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Proceedings Paper

Miniaturised optical encoder
Author(s): John Carr; Marc P. Y. Desmulliez; Nick Weston; David McKendrick; Graeme Cunningham; Geoff McFarland; Wyn Meredith; Andrew McKee; Conrad Langton; Iain Eddie
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Paper Abstract

Optical encoders are pervasive in many sectors of industry including metrology, motion systems, electronics, medical, scanning/ printing, scientific instruments, space research and specialist machine tools. The precision of automated manufacture and assembly has been revolutionised by the adoption of optical diffractive measurement methods. Today's optical encoders comprise discrete components: light source(s), reference and analyser gratings, and a photodiode array that utilise diffractive optic methods to achieve high resolution. However the critical alignment requirements between the optical gratings and to the photodiode array, the bulky nature of the encoder devices and subsequent packaging mean that optical encoders can be prohibitively expensive for many applications and unsuitable for others. We report here on the design, manufacture and test of a miniaturised optical encoder to be used in precision measurement systems. Microsystems manufacturing techniques facilitate the monolithic integration of the traditional encoder components onto a single compound semiconductor chip, radically reducing the size, cost and set-up time. Fabrication of the gratings at the wafer level, by standard photo-lithography, allows for the simultaneous alignment of many devices in a single process step. This development coupled with a unique photodiode configuration not only provides increased performance but also significantly improves the alignment tolerances in both manufacture and set-up. A National Research and Development Corporation type optical encoder chip has been successfully demonstrated under test conditions on both amplitude and phase scales with pitches of 20 micron, 8 micron and 4 micron, showing significantly relaxed alignment tolerances with signal-to-noise ratios greater than 60:1. Various reference mark schemes have also been investigated. Results are presented here.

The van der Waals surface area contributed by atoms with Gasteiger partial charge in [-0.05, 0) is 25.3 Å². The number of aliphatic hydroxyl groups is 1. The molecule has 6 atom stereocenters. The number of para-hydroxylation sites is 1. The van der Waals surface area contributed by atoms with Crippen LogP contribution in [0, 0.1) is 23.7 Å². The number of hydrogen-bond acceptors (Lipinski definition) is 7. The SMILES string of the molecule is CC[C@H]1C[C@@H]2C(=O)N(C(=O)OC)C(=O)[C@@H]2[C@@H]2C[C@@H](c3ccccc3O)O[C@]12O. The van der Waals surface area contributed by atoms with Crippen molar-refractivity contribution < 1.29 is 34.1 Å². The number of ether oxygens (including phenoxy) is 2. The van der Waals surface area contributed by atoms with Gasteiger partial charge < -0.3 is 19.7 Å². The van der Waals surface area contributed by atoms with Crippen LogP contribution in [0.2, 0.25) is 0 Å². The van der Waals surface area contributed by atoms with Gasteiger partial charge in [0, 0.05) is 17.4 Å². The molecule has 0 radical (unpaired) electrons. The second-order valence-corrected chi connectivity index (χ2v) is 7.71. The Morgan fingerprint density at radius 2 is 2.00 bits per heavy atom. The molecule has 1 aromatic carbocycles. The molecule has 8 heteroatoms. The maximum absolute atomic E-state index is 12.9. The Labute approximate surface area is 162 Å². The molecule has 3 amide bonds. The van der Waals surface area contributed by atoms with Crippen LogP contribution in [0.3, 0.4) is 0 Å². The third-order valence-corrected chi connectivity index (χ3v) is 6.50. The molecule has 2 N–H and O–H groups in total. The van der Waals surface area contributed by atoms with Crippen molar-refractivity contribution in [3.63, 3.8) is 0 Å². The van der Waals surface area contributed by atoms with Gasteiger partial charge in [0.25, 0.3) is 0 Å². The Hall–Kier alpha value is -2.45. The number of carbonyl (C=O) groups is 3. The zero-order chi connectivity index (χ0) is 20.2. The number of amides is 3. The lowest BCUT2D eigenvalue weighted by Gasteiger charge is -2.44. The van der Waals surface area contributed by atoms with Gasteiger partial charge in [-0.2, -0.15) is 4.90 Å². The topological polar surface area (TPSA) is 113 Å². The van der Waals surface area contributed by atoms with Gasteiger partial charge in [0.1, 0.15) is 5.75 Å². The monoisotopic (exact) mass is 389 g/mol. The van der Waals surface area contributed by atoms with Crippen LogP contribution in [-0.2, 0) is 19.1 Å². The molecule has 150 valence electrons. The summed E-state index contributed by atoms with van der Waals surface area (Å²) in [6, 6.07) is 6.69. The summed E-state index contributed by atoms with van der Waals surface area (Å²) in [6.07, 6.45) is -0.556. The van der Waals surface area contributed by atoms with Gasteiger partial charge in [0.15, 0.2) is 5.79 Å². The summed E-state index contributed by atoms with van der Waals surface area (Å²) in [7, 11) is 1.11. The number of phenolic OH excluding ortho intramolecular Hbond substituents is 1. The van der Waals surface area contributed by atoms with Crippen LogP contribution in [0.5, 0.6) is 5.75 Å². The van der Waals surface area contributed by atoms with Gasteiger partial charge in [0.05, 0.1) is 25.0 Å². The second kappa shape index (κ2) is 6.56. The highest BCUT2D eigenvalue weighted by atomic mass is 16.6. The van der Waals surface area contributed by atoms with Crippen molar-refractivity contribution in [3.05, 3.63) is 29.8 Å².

Paper Details

Date Published: 2 September 2008
PDF: 11 pages
Proc. SPIE 7068, Optical System Alignment and Tolerancing II, 70680M (2 September 2008); doi: 10.1117/12.793254
Show Author Affiliations
John Carr, Heriot-Watt Univ. (United Kingdom)
Renishaw plc (United Kingdom)
Marc P. Y. Desmulliez, Heriot-Watt Univ. (United Kingdom)
Nick Weston, Renishaw plc (United Kingdom)
David McKendrick, Renishaw plc (United Kingdom)
Graeme Cunningham, Renishaw plc (United Kingdom)
Geoff McFarland, Renishaw plc (United Kingdom)
Wyn Meredith, CST Global Ltd (United Kingdom)
Andrew McKee, CST Global Ltd (United Kingdom)
Conrad Langton, CST Global Ltd (United Kingdom)
Iain Eddie, CST Global Ltd (United Kingdom)

Published in SPIE Proceedings Vol. 7068:
Optical System Alignment and Tolerancing II
José M. Sasian; Richard Neil Youngworth, Editor(s)

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